Also depending on Ubuntu Linux for main stream computers is crazy. It is more designed for Geeks and not the common folks. There is no x86 monopoly - this is false statement - you find ARM monopoly on tablets and phone - x86 try in that market with phones and it fail.

    I don't believe ARM vs of Windows is an option, this is not actually about Windows - but should how inefficient that ARM is. Ubuntu Linux is not the solutions as I stated above. It not made for the common public. One thing I am surprise about why did manufacture make a ARM version of Chromebook. Which sounds like a better fit.
  • HStewart - Saturday, December 29, 2018 - link

    One thing which I know Microsoft hates and would love every one to switch to universal apps, is that Native Win32/Win64 apps are here to stay, It will probably be a decade before they are gone.
    As for Win64,. it is simple architexture extension of Win32 and is natural evolution of x86 cpu designed - even if AMD would not step in - Intel had it in drawing books. As far Win128 or Win256, I not sure if that was needed - but in days that Win64 first came out - most people thought that way. Larger instructions do bloat applications because it takes up more bytes. Intel is smart in going way AVX 2 256 bit and AVX512 - by using larger instructions sets where they needed and not just for common memory. But who knows one day memory technology will justified using more that 64bits of address space
  • peevee - Thursday, January 3, 2019 - link

    "Fake 64bit"

    shompa, you are SO delusional. Wow.
  • rocky12345 - Friday, December 28, 2018 - link

    Oh trust me the iGPU is still in there taking up room and most likely power but Intel has just disabled it. They would not just make a new die for a few models that are basically the same as currently release dmodels minus iGPU support only.
  • FullmetalTitan - Friday, December 28, 2018 - link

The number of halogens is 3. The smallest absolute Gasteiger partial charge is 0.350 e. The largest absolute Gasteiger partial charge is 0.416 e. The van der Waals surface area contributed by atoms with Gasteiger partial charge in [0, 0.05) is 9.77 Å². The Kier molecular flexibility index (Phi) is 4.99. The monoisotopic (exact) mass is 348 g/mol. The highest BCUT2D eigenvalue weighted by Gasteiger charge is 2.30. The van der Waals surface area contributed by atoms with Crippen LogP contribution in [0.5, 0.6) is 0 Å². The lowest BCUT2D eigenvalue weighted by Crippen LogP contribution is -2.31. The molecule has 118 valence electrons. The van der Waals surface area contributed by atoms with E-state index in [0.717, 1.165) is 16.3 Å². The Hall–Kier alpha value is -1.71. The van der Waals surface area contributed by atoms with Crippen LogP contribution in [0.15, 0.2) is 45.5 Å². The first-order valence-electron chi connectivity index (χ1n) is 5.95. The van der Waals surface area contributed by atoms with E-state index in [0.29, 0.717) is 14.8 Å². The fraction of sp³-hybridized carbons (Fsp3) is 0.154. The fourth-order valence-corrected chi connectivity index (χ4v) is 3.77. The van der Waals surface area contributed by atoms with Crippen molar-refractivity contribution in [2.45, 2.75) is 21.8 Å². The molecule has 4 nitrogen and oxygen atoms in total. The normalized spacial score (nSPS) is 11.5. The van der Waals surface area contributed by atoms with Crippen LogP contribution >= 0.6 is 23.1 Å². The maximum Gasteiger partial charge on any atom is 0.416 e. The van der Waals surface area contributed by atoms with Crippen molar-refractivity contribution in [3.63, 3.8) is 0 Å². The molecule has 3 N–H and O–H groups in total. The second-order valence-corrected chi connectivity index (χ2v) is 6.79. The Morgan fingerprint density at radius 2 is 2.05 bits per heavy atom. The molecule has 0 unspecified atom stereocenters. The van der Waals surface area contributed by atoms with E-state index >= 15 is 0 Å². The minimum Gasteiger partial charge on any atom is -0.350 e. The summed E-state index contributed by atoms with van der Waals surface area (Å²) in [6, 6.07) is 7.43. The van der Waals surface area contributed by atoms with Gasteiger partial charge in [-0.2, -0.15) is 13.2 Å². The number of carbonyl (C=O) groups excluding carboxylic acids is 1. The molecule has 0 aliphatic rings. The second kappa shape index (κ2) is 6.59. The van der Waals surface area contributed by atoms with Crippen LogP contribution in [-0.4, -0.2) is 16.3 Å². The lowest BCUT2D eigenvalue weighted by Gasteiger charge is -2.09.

Hopefully they learn that lesson before they tape out 7nm parts, if 14nm supply problems are bad now, just wait for the 7nm supply crunch when yield ramp is still underway.
  • shompa - Saturday, December 29, 2018 - link

    The supply problem is only because Intel only has about 4 14nm lines. Intel did not plan for double core count = they can produce 50% fewer CPUs. It's that simple if you understand math. Xeons have no iGPU and instead used that area for more CPUs. Intel could have released this for consumers 12 years ago, but why would they when they can charge 10K for server chips that cost less to produce than a Nvidia 2080 GPU. (because people complain about "expensive" Nvidia GPUs not thinking about 500+ mm2 12nm actually cost a lot to produce. At least 6 times more than 8 core Ryzen)
  • nevcairiel - Saturday, December 29, 2018 - link

    The supply problem is two fold really. Making bigger CPUs is one part of it, but the extremely long lifetime of 14nm is the second part. Usually you would have part of the product stack on the next node, and other parts on the last one (like chipsets, or low-end CPUs). But the next node didn't arrive yet, and the previous-node-products already caught up to the current node - so everything wants to be 14nm, further eating away capacity.
  • Opencg - Saturday, December 29, 2018 - link

    I think the real complaint with turing is that rtx and dlss are eseentially gimmicks. One trace per pixel is never going to look good especially when you consider a performance impact. dlss is essentially the same quality as upscaled resolution to 4k with worse performance. And both of these take die space that could have been used for real performance. The kicker is that nvidia HAD to go bigger to fit these gimmicks on the cards otherwise the performance would be WORSE than pervious generations. So all that extra cost of die space could have been avoided. And this comes from NVIDIA. I was predicting this BEFORE the chips launched because ANYONE with experience with graphics programming and ray tracing and deel learning could have told you that this was the expected result. I used to love nvidia but right now Im hoping for navi. Id like to build a new pc without paying dramatically worse price/performance ratio.